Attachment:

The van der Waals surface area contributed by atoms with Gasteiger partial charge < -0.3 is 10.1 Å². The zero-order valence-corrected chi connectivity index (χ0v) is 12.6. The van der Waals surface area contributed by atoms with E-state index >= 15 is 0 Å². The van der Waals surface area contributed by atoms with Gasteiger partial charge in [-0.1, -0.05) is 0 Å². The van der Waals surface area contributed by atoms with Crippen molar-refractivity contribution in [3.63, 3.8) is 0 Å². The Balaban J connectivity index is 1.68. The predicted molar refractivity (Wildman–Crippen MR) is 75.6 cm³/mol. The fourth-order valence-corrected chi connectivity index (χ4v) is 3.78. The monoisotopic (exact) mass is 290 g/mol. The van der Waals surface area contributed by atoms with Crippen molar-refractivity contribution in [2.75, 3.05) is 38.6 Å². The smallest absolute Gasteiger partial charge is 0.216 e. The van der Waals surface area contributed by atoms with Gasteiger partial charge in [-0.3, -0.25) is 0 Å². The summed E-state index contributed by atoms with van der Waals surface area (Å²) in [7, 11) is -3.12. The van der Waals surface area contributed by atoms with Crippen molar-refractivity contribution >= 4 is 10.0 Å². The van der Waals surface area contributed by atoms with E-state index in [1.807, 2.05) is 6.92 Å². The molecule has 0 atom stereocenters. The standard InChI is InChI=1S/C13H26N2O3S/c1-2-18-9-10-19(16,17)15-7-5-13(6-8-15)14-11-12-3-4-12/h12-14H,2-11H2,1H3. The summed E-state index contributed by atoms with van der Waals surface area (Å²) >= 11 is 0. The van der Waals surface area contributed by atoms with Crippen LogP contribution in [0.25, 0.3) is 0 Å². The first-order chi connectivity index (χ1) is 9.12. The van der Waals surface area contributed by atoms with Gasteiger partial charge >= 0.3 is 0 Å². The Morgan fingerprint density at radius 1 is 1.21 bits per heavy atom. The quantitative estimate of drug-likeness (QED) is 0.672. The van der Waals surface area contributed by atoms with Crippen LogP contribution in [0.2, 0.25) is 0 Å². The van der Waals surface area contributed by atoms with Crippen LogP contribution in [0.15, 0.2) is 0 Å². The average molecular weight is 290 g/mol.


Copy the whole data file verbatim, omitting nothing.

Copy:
The van der Waals surface area contributed by atoms with Gasteiger partial charge < -0.3 is 10.1 Å². The zero-order valence-corrected chi connectivity index (χ0v) is 12.6. The van der Waals surface area contributed by atoms with E-state index >= 15 is 0 Å². The van der Waals surface area contributed by atoms with Gasteiger partial charge in [-0.1, -0.05) is 0 Å². The van der Waals surface area contributed by atoms with Crippen molar-refractivity contribution in [3.63, 3.8) is 0 Å². The Balaban J connectivity index is 1.68. The predicted molar refractivity (Wildman–Crippen MR) is 75.6 cm³/mol. The fourth-order valence-corrected chi connectivity index (χ4v) is 3.78. The monoisotopic (exact) mass is 290 g/mol. The van der Waals surface area contributed by atoms with Crippen molar-refractivity contribution in [2.75, 3.05) is 38.6 Å². The smallest absolute Gasteiger partial charge is 0.216 e. The van der Waals surface area contributed by atoms with Gasteiger partial charge in [-0.3, -0.25) is 0 Å². The summed E-state index contributed by atoms with van der Waals surface area (Å²) in [7, 11) is -3.12. The van der Waals surface area contributed by atoms with Crippen molar-refractivity contribution >= 4 is 10.0 Å². The van der Waals surface area contributed by atoms with E-state index in [1.807, 2.05) is 6.92 Å². The molecule has 0 atom stereocenters. The standard InChI is InChI=1S/C13H26N2O3S/c1-2-18-9-10-19(16,17)15-7-5-13(6-8-15)14-11-12-3-4-12/h12-14H,2-11H2,1H3. The summed E-state index contributed by atoms with van der Waals surface area (Å²) >= 11 is 0. The van der Waals surface area contributed by atoms with Crippen LogP contribution in [0.25, 0.3) is 0 Å². The first-order chi connectivity index (χ1) is 9.12. The van der Waals surface area contributed by atoms with Gasteiger partial charge >= 0.3 is 0 Å². The Morgan fingerprint density at radius 1 is 1.21 bits per heavy atom. The quantitative estimate of drug-likeness (QED) is 0.672. The van der Waals surface area contributed by atoms with Crippen LogP contribution in [0.2, 0.25) is 0 Å². The van der Waals surface area contributed by atoms with Crippen LogP contribution in [0.15, 0.2) is 0 Å². The average molecular weight is 290 g/mol.